We can't talk about the McDonald's menu without considering the ubiquitous, seemingly indiscriminate inclusion of corn syrup across the chain's menu items. Simply put, it's everywhere. We're not just talking about corn syrup in fountain drinks. That would be expected. The truth is, when going through the ingredients lists posted on the McDonald's website, consumers can find corn syrup or its sweeter derivative, high fructose corn syrup, wherever they look. It's the fourth ingredient in the ice cream in cones and McFlurries, a top-three ingredient in each of the flavored syrups used in shakes, and the first ingredient in the Hot Caramel Sundae's caramel topping.

Corn syrup has even made its way into the burgers, including the iconic Big Mac. Many of McDonald's hamburgers come with ketchup, which has high fructose corn syrup and corn syrup occupying the third and fourth slots in its ingredient list. The Big Mac uses high fructose corn syrup and corn syrup as components in the pickle relish of its signature sauce.

The cookies are dyed brown

Delicious, golden-brown cookies fresh out of the oven are synonymous with the comforts of home and hospitality. McDonald's, to its credit, seems to be dedicated to bringing that baked-with-love feeling to its customers, but it seems to have found a rather odd way to do it.

Rather than depend solely on a mix of brown sugar and butter to give each cookie its delectable, toasty-brown appearance, McDonald's adds caramel color to its recipe. While this may create an appetizing appearance, it falls short of delivering the comforts of home. Stanger still, the cookies are indeed made with brown sugar and butter — or margarine at any rate — which may make consumers question why the coloring is needed in the first place. Is the quality of ingredients so poor that the cookies simply wouldn't look right unless propped up with dye? Home cooks have no trouble whipping up a perfect batch of golden-brown cookies in their own homes without the use of supplemental additives to make them appealing, so it's a wonder McDonald's can't do the same.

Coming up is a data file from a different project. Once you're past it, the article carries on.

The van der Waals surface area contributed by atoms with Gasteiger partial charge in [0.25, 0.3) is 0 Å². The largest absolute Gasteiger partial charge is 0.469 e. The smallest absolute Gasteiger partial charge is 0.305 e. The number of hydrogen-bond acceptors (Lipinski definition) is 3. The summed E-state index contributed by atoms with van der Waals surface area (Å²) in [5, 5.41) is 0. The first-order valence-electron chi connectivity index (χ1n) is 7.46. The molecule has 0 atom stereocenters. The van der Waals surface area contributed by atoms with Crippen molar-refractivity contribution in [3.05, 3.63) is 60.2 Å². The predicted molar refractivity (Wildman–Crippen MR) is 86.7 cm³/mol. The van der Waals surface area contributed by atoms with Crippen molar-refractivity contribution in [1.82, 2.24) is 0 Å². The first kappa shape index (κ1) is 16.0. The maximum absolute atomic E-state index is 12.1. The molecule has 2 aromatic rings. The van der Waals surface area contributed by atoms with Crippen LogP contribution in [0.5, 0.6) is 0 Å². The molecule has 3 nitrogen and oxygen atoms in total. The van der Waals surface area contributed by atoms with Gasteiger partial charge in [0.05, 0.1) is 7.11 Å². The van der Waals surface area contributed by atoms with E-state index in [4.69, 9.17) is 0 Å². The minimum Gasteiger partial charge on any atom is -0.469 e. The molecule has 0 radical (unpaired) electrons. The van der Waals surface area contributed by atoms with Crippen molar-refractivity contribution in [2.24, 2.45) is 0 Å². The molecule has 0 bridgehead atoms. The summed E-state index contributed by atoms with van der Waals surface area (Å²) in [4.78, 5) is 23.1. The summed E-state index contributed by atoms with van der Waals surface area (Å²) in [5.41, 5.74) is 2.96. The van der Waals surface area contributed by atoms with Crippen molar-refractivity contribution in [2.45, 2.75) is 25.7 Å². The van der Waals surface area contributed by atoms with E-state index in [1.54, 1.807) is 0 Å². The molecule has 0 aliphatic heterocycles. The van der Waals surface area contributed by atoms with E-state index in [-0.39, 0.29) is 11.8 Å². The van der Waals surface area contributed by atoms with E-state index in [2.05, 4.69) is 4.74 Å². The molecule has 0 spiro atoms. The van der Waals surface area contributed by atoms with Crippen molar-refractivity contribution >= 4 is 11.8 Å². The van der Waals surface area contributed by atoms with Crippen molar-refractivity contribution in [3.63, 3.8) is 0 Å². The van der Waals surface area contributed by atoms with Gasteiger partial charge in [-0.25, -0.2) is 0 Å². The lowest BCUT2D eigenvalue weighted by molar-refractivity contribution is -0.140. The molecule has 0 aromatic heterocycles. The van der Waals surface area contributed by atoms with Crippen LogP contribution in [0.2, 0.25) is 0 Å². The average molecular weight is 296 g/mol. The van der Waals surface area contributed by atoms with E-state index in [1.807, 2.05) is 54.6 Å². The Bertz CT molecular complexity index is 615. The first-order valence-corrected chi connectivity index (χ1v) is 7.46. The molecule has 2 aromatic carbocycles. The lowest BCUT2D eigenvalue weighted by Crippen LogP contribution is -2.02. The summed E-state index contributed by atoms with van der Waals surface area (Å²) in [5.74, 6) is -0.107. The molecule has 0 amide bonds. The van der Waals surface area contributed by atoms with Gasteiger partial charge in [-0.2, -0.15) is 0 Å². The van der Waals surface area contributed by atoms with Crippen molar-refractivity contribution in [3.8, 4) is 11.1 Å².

A single Big Mac has almost half an entire day's worth of sodium

According to the nutritional facts posted on McDonald's interactive menu online, the iconic Big Mac contains 1,050 milligrams of salt. For context, that's a full gram of salt and more — that's more salt than in two and a half large orders of fries. 

This single burger contains 46% of the daily recommended value of sodium. Bear in mind that this value is based on a 2,000-calorie diet. If your body has lower caloric needs (for example, if you're a child who may have outgrown the Happy Meal or simply want to feel like a big kid and have a seat at the adult table), that level of sodium is going to be an even greater percentage of your daily requirements. If kids and preteens with smaller dietary needs opt for this burger, they'll have to be especially conscious of how much sodium they consume the rest of the day.